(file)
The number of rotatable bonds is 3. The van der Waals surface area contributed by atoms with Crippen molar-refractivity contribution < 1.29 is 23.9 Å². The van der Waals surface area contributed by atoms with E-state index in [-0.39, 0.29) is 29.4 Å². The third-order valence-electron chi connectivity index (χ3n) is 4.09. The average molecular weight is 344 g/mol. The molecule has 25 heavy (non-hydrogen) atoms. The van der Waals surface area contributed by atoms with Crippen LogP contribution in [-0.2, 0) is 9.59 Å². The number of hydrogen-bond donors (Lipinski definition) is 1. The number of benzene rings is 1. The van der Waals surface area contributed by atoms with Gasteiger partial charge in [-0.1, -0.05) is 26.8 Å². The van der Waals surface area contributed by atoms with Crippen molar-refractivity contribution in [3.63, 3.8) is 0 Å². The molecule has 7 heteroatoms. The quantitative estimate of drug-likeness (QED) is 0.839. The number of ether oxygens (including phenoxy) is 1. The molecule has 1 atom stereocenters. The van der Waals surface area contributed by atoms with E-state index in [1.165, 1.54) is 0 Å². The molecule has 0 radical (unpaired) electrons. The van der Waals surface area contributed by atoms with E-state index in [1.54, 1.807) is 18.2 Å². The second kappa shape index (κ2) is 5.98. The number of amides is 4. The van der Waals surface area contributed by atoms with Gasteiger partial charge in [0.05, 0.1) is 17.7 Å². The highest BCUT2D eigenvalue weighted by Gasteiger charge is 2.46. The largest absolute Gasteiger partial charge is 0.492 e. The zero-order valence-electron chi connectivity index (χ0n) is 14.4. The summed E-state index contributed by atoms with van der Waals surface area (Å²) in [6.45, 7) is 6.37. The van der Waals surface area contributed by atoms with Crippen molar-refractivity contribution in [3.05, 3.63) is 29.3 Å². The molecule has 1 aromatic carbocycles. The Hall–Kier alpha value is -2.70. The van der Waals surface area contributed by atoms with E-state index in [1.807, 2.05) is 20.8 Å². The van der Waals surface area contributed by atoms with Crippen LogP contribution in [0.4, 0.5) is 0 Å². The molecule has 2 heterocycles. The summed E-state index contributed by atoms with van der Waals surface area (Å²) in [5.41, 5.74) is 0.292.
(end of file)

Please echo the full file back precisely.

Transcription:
The number of rotatable bonds is 3. The van der Waals surface area contributed by atoms with Crippen molar-refractivity contribution < 1.29 is 23.9 Å². The van der Waals surface area contributed by atoms with E-state index in [-0.39, 0.29) is 29.4 Å². The third-order valence-electron chi connectivity index (χ3n) is 4.09. The average molecular weight is 344 g/mol. The molecule has 25 heavy (non-hydrogen) atoms. The van der Waals surface area contributed by atoms with Crippen LogP contribution in [-0.2, 0) is 9.59 Å². The number of hydrogen-bond donors (Lipinski definition) is 1. The number of benzene rings is 1. The van der Waals surface area contributed by atoms with Gasteiger partial charge in [-0.1, -0.05) is 26.8 Å². The van der Waals surface area contributed by atoms with Crippen molar-refractivity contribution in [3.63, 3.8) is 0 Å². The molecule has 7 heteroatoms. The quantitative estimate of drug-likeness (QED) is 0.839. The number of ether oxygens (including phenoxy) is 1. The molecule has 1 atom stereocenters. The van der Waals surface area contributed by atoms with E-state index in [1.165, 1.54) is 0 Å². The molecule has 0 radical (unpaired) electrons. The van der Waals surface area contributed by atoms with E-state index in [1.54, 1.807) is 18.2 Å². The second kappa shape index (κ2) is 5.98. The number of amides is 4. The van der Waals surface area contributed by atoms with Gasteiger partial charge in [0.05, 0.1) is 17.7 Å². The highest BCUT2D eigenvalue weighted by Gasteiger charge is 2.46. The largest absolute Gasteiger partial charge is 0.492 e. The zero-order valence-electron chi connectivity index (χ0n) is 14.4. The summed E-state index contributed by atoms with van der Waals surface area (Å²) in [6.45, 7) is 6.37. The van der Waals surface area contributed by atoms with Crippen molar-refractivity contribution in [3.05, 3.63) is 29.3 Å². The molecule has 1 aromatic carbocycles. The Hall–Kier alpha value is -2.70. The van der Waals surface area contributed by atoms with E-state index in [1.807, 2.05) is 20.8 Å². The van der Waals surface area contributed by atoms with Crippen LogP contribution in [0.4, 0.5) is 0 Å². The molecule has 2 heterocycles. The summed E-state index contributed by atoms with van der Waals surface area (Å²) in [5.41, 5.74) is 0.292.